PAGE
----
4. Approach your content from an opposing vantage point.

Similarly, you could take a popular piece of your preexisting content, and propose a counter argument against it to more fully explore the topic. By moving beyond editorial approaches that are safe and conventional, and holding up a mirror to the good AND bad in your industry, you can help to establish authenticity for your brand.

For example, let’s say that some responses on your “Top 10 Trends in Organic Grocery Store Sales” blog post are from people arguing that organic skin care products are a rip off. Counter argue (or simply acknowledge) those comments in an original piece of follow-up content or perhaps even invite one of the counter-arguers to write the content for you. For example:

  • “Organic Skin Care Products vs. Commercial: What’s the Difference?” (Acknowledging that they both have pluses and minuses.)
  • “Top 5 Most Reputable Organic Skin Care Companies” (Acknowledging that finding a good company takes vetting – which is where your store comes in.)
  • “Buyer Beware: Things to Look Out For on Skin Care Labels” (Giving your customers the tools to make wise buying choices in your store and in other stores, too.)

5. Identify and explore macro trends or theories.

Social media moves incredibly fast. If your brand is consistently active, it will not be too difficult to amass a large library of posts and conversational exchanges, (in addition to long form, more labor-intensive pieces of content, such as blog posts, videos, etc.) in a short period of time.

When you’re looking to do some cloning and expand your content offerings, go back and read through these old posts and look for trends in what you’ve said and what people have said to you in return. (You’d be surprised how few brands do this.) Then develop new content in response. For example:

  • Is your brand continually walking around some topics (e.g. ethics, legal issues) because they make you nervous, in spite of the fact that your audience keeps asking you questions about them? Maybe it’s time to bite the bullet and tackle those topics head on in a way that makes you feel safe.
  • Are some of your brand’s older posts, in retrospect, way off base? Maybe revisit those topics and publicly take yourself to task. Admitting that you’ve made a wrong call can show your audience that, not only are you humble, but also flexible and unafraid of changing your mind.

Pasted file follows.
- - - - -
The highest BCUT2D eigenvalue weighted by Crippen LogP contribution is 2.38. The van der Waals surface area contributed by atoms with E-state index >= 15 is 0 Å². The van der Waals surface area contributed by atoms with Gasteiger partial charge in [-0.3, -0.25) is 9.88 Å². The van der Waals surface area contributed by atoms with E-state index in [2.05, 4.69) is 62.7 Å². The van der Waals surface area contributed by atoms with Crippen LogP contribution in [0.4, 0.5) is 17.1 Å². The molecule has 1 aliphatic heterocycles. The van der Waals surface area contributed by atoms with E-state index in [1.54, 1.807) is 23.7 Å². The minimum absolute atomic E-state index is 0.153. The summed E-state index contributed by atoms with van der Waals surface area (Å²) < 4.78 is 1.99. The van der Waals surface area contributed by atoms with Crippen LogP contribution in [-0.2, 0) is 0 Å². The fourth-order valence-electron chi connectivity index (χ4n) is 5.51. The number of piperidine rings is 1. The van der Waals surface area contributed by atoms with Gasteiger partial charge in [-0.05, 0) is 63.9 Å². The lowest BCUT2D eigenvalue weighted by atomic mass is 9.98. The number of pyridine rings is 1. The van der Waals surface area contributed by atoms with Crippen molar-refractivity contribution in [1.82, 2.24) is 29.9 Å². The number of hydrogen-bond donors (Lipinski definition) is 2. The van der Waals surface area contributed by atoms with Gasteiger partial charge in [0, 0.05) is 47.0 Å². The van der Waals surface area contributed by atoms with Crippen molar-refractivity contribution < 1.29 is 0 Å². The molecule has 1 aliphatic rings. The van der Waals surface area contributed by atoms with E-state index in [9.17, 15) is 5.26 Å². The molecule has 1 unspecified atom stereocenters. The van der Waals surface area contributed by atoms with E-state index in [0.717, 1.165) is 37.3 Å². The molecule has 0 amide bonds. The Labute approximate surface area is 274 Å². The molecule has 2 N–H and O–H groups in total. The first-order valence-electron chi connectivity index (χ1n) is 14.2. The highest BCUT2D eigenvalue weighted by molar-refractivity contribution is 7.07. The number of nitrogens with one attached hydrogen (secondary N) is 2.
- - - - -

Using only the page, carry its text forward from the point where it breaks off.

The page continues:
• Are there any big insights that jump out at you after reading over six months or a year’s worth of your brand’s posts? (Essentially, “What can you learn from auditing your own brain?”) Maybe write a “year in review” post to share your ah-ha moments (these posts also give you a chance to link back to your old stuff and spread some SEO love.)

There you have it…five different ways to create dozens of new pieces of content from a few pieces of source material. All you need is an eye for detail, an imaginative mind and some good editing skills.

So, fire up your lab equipment, social scientists. It’s time to start cloning.

How do you clone your content? Please leave a comment below!

 

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Jennifer Kane
Jennifer Kane is a marketing/communications strategist with more than 15 years of experience working with B2B and B2C companies. She has nearly two decades of public speaking, education and training experience and speaks nationally on topics related to social media, content marketing and digital communications. She is Principal of Kane Consulting, a 10-year-old firm that helps companies use social media and other digital technologies to improve their marketing, communications, sales and customer service. Jennifer runs a popular business book club in Minneapolis and manages the "Spinal Fusions Suck" social community on Facebook. In her spare time, she thinks a lot about the zombie apocalypse and the awkwardness of writing about oneself in third person.
Jennifer Kane

@JenKaneCo

Consultant, strategist, author, educator & speaker with 20+ years of experience in marketing/communications. Passionately curious. Fairly sassy. Kinda dorky.
@Krystel_SPACC Thank you! I'm glad you enjoyed the preso today. - 6 hours ago
Jennifer Kane